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Athletes who play on uneven surfaces always risk injuries like sprained ankles and tendonitis. Those who play on hard surfaces risk injuries like plantar fasciitis (arch and heel pain) and fractures, as their feet are subjected to relentless pounding on the court or street.
The worst things to do when you feel pain is to "walk it off" or "play through it", because sports injuries of the foot and ankle only get better with rest and treatment. If you continue to do the same activity in the same way after you injure yourself, the injury will only get worse.
It's also important to note that over 60% of sports injuries occur during practice. Make sure you warm-up before practice or training, and if you notice any pain or stiffness in your toes, foot, or ankle, have your trainer take a look to make sure you don't have an injury. If you do, follow up as soon as possible with a podiatrist to make sure that you're able to safely bear the stress of competition. After all, it's smarter to sit out a game or two and heal a minor injury than to miss an entire season because it developed into a very serious problem.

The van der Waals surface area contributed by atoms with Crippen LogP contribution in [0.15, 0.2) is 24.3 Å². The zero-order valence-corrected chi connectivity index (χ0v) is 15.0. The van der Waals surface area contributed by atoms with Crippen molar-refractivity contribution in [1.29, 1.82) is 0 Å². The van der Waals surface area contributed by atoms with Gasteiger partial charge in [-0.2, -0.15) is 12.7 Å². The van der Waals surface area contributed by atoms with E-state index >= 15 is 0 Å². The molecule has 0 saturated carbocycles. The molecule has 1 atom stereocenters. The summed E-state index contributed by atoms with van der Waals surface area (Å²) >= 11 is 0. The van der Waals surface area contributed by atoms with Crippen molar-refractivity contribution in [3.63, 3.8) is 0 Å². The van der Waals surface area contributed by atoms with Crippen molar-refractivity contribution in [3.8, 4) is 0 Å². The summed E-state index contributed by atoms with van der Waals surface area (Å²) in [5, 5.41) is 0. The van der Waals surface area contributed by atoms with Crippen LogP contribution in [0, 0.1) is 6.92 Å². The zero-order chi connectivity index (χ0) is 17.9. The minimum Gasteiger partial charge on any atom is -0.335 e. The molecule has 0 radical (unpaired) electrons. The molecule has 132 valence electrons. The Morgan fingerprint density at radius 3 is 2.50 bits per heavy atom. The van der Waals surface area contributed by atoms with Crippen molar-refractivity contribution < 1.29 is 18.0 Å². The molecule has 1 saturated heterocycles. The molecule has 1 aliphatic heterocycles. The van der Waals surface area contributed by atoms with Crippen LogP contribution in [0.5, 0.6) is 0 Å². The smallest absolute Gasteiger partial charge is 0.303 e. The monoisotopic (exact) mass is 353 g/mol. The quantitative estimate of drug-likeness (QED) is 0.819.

We realize that every athlete hates to sit on the bench - you love your sport and you live to play it. The goal of our podiatry team is to get you back in the game as soon as possible, and we've helped hundreds of athletes do just that.
Children suffer similar sports injuries to adults. Please see our page on pediatric foot and ankle conditions if your child is limping, complaining of pain, or displaying any problems with coordination.
Follow the links below to get more information on the most common foot and ankle sports injuries treated by our podiatric physicians.
I have heel pain (at play or rest)